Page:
In conclusion, our findings suggest that asiaticoside could be a novel candidate for use in HCC therapy, with promising anti-cancer activities, and the ability to reduce drug resistance in HCC cancer cells. Nevertheless, more studies are needed to further determine the mechanism of action underlying the anti-HCC effects of asiaticoside; for example, in vivo assessment of the specific mechanism underlying the effect of asiaticoside on drug resistance is needed. Our findings suggest that asiaticoside has promise for use in treatment of HCC.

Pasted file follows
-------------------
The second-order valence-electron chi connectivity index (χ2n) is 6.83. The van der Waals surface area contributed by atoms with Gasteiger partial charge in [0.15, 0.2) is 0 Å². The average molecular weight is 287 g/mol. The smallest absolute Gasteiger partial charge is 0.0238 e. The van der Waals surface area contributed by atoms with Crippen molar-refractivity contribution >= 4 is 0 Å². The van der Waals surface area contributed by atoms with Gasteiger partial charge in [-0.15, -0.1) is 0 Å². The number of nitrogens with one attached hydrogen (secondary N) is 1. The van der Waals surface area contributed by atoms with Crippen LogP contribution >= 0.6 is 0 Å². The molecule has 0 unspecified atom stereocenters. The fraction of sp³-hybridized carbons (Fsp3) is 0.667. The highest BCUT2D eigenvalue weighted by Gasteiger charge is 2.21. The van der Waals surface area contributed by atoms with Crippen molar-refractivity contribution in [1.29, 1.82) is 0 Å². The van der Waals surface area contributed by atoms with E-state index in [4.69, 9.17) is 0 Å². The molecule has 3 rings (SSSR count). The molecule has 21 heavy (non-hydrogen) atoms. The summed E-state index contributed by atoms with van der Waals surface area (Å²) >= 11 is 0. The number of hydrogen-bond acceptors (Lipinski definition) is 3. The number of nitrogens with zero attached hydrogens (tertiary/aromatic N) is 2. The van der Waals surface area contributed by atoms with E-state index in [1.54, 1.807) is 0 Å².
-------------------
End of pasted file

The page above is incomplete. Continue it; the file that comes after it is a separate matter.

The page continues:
FiguresFigure 1. The inhibitory effect of asiaticoside on HCC cells proliferation. Concentration-viability curves of asiaticoside on QGY-703 cells (A) and Bel-7402 cells (B) after treatment for 48 h. Asiaticoside (5 μM) inhibited the proliferation of QGY-7703 cells (C) and Bel-7402 cells (D) in a time-dependent manner. (E) Colony formation assays of asiaticoside in QGY-7703 and Bel-7402 cells. (F) Statistical analysis of colony formation assays. Data are presented as mean±SD, which are representative of at least 3 independent experiments. Figure 2. Asiaticoside induced apoptosis in HCC cells. (A) Dot plot of apoptotic cells in QGY-7703 and Bel-7402 cells conducted by flow cytometry. The “red” dot plots showed the results in QGY-7703 cells, while the “blue” dot plot showed the results in Bel-7402 cells. (B) The percentage of apoptotic cells in QGY-7703 cells after treatment with asiaticoside. (C) The percentage of apoptotic cells in Bel-7402 cells after treatment with asiaticoside. (D) Apoptotic-related proteins alteration in QGY-7703 cells after treatment with asiaticoside. (E) Apoptotic-related proteins alteration in Bel-7402 cells after treatment with asiaticoside. Data are presented as mean±SD, which are representative of at least 3 independent experiments. Figure 3. Asiaticoside induced G1 phase cell cycle arrest in HCC cells. (A) The peak plot showed results of cell cycle analysis for QGY-7703 cells (red) and Bel-7402 cells (blue) after treatment with asiaticoside. (B) The percentages of the QGY-7703 cells population in G1, S, and G2/M phases after treatment with asiaticoside. (C) The percentages of the Bel-7402 cells population in G1, S, and G2/M phases after treatment with asiaticoside. (D) G1 cell cycle-related proteins alteration in QGY-7703 cells after treatment with asiaticoside. (E) G1 cell cycle-related proteins alteration in Bel-7402 cells after treatment with asiaticoside. Data are presented as mean±SD, which are representative of at least 3 independent experiments. Figure 4. Asiaticoside inhibited PI3K/Akt pathways in QGY-7703 and Bel-7402 cells. (A) Protein bands showed alteration of key proteins in PI3K/Akt pathways after asiaticoside treatment for 48 h in QGY-7703 cells. (B, C) The relative intensity of protein expression of PI3K subunits p110α, p110β, and p110γ, and p-PDK, p-Akt, and p-mTOR after treatment with asiaticoside for 48 h in QGY-7703 cells. (D) Protein bands showed alteration of key proteins in PI3K/Akt pathways after asiaticoside treatment for 48 h in Bel-7402 cells. (E, F) The relative intensity of protein expression of PI3K subunits p110α, p110β, and p110γ, and p-PDK, p-Akt, and p-mTOR after treatment with asiaticoside for 48 h in Bel-7402 cells. Data are presented as mean±SD, which are representative of at least 3 independent experiments. Figure 5. Asiaticoside inhibited MAKPs pathways in QGY-7703 and Bel-7402 cells. (A) Protein bands showed alteration of key proteins in MAKPs pathways after asiaticoside treatment for 48 h in QGY-7703 cells. (B) The relative intensity of protein expression of MAPKs key proteins after treatment with asiaticoside for 48 h in QGY-7703 cells. (C) Protein bands showed alteration of key proteins in MAKPs pathways after asiaticoside treatment for 48 h in Bel-7402 cells. (D) The relative intensity of protein expression of MAPKs key proteins after treatment with asiaticoside for 48 h in Bel-7402 cells. Data are presented as mean±SD, which are representative of at least 3 independent experiments. Figure 6. Asiaticoside antagonized P-gp-mediated MDR in HCC cells by decreasing the expression level of P-gp through decreasing the intracellular ROS level. The colored bar plot shows the IC50 values of doxorubicin (A), paclitaxel (B), colchicine (C), and vincristine (D) after treatment with indicated concentrations of asiaticoside in parental Bel-7402 cells as well as chemoresistance of Bel-7402/ADM cells. Western blot assays showed the inhibitory effect of asiaticoside on P-gp protein expression (E), and relative intensity of P-gp after treatment with asiaticoside in Bel-7402/ADM cells is shown in (F). The intracellular ROS level in Bel-7402/ADM cells after treatment with asiaticoside for 48 h (G). Data are presented as mean±SD, which are representative of at least 3 independent experiments.